“Perhaps I should consider killing you,” said Yoshio, in his native tongue. “If we’re not going to die. I just remembered I have a cellphone.”
Hidari did not look to the man, did not think of Nayu or Jun or Reiko or Ouya but said only, “Perhaps.”
From his hunched and clumsy idea of a lotus pose, the ill ex-Marine rapist flung himself at the assassin, vision blind, his pupils dilated like open wells. The Type 94 fired with a pop and Yoshio sneezed, pushing the weight off his legs while Glen sputtered for air through a hole in his lung. Gray, fetid smoke filled the room.
“Oh, come on, God, Jesus,” Dana said, pressing herself as far back into the cave wall as she could go. She was a fossil, a mineral vein, a plug of carbon.
The hitman lurched onto fallen Glen and jammed his middle finger into the wound. With an equable sniff he started to twist, and as Yoshio broke on through the thin, slick walls of muscle to whatever lay beneath, he pumped his arm and hurled his whole body into the smooth new wave rhythm of “I Wear My Sunglasses at Night” by Corey Hart. He listened to the breath die in Glen’s voicebox and hummed, tunelessly, the famous arpeggiated synthesizer hook.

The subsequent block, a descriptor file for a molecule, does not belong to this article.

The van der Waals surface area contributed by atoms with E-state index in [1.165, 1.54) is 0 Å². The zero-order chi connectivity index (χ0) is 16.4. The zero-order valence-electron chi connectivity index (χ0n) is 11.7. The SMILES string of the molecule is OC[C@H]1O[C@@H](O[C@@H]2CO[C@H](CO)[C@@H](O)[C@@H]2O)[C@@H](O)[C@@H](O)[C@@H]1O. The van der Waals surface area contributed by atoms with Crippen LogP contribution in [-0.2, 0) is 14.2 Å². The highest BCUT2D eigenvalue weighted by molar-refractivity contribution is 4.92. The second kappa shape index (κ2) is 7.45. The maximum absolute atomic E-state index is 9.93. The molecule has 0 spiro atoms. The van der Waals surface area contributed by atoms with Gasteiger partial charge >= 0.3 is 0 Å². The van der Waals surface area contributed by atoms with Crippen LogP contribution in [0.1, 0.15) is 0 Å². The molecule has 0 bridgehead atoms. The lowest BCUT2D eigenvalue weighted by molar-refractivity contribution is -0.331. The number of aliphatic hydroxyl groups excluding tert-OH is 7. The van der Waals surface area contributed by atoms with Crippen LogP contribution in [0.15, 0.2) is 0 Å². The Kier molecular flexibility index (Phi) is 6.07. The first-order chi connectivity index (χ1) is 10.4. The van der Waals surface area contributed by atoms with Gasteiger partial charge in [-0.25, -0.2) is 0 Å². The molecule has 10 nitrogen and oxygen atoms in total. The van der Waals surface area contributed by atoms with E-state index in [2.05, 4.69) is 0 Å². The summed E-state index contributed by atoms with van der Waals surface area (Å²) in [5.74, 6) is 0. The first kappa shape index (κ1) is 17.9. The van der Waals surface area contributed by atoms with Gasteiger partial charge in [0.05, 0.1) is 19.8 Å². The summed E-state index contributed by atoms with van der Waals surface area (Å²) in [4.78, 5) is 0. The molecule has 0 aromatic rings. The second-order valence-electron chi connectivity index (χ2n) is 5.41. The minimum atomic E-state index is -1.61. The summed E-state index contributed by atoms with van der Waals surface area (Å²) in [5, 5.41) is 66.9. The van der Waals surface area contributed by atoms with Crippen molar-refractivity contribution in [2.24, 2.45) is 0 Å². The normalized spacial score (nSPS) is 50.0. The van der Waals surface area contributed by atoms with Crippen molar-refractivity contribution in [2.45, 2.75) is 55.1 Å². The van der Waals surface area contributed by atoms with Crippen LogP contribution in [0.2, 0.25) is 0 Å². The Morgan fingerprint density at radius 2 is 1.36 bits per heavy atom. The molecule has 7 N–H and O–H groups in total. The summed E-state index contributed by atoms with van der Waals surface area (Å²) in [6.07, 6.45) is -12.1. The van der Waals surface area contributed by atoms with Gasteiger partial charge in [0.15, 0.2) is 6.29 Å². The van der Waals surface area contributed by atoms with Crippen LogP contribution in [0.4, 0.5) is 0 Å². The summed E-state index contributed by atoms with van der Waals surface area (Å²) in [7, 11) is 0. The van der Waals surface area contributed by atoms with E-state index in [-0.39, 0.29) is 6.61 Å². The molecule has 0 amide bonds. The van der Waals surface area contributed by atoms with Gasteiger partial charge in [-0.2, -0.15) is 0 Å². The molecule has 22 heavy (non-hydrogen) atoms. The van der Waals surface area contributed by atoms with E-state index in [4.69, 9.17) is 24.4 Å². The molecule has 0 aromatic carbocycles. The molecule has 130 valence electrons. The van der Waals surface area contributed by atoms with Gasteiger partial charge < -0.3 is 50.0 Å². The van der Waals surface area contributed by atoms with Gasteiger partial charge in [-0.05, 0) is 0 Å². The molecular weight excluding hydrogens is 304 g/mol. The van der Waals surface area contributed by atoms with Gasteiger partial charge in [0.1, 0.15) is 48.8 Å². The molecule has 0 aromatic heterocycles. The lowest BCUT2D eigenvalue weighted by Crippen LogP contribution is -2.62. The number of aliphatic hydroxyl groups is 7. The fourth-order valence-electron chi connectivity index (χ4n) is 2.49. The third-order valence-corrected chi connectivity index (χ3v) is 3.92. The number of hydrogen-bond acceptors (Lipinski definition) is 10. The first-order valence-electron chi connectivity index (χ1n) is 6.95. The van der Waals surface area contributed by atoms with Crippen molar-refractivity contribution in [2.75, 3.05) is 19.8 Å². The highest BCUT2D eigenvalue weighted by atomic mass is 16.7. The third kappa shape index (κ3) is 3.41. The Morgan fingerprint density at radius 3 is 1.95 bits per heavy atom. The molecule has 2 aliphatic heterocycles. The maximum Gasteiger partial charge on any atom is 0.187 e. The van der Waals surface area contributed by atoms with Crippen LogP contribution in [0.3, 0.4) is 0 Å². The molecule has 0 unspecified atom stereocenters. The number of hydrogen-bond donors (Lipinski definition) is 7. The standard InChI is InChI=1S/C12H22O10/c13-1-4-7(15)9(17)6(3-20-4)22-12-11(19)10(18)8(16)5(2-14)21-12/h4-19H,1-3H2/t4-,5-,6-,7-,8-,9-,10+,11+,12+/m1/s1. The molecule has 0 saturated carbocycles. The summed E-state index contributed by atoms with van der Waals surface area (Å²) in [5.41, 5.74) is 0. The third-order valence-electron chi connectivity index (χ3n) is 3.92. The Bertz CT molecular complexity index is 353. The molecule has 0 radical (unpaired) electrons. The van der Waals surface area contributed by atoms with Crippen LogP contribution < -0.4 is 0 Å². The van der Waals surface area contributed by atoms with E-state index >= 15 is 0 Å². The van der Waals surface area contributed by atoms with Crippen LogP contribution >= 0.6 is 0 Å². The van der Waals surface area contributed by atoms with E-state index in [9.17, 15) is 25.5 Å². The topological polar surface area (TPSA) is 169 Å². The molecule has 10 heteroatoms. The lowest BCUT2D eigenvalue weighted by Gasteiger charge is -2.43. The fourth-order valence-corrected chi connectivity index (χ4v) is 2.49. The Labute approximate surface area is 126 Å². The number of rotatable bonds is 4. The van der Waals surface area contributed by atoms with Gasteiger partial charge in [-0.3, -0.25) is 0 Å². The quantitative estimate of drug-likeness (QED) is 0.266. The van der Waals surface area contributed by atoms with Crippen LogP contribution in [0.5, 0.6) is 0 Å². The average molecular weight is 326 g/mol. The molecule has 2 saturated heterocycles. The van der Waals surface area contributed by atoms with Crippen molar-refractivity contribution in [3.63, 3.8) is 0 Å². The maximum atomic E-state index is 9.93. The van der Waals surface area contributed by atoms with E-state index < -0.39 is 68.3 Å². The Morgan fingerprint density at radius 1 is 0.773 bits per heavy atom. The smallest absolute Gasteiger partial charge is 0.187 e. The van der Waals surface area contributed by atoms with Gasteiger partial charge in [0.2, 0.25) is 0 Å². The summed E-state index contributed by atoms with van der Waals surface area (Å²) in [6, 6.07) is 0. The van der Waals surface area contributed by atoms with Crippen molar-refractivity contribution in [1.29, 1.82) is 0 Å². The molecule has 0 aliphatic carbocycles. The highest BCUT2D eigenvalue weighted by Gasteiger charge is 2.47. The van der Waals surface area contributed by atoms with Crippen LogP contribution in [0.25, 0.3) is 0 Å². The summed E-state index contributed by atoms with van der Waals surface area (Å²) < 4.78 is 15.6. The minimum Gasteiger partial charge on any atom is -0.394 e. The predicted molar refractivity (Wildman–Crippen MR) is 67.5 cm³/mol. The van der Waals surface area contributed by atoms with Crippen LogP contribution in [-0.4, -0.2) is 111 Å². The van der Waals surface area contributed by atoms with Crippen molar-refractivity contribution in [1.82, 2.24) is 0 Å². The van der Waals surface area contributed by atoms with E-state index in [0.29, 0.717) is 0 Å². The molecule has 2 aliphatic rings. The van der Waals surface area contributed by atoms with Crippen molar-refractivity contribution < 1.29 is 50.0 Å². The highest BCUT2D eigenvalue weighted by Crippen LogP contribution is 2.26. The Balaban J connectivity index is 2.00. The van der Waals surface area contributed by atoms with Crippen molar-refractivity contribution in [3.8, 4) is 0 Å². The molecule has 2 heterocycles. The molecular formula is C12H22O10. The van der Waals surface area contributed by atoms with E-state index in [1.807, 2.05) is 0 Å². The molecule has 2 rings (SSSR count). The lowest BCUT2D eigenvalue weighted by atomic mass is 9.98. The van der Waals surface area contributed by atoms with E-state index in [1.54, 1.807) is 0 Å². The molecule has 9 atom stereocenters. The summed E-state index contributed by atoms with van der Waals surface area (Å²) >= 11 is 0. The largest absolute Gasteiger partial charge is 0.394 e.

“You like that? Feels good, right? Oh, that’s the spot. Give it to me harder, you little slut.”
Yoshio stabbed his finger in to the knuckle.
“Help me.” Glen’s voice, no longer gritty and flat, was squeezed to a high, plaintive mewl.
“‘Oh, save me, it hurts!’ You’re lucky you’ll forget this in a second. Think of that girl spending every day with your genitals in her nightmares. I bet you think you helped her, huh? Showed her the ropes?”
Hidari watched as if this had been staged for her personal torment. Her body disappeared, the past shoveled open its own story to remind her of every failing, each bypassed goal and dream. She sat with feet together, hands open in her lap, straightbacked under the salt and damp of her clothes. She cringed under a flood of undiluted guilt.
Dana, too, kept to bystander status, patient plea or no. She was sick, she was failing him as a provider and a human being, the clinical way she watched the tendons in his neck strain. How he wept through mucus and blood.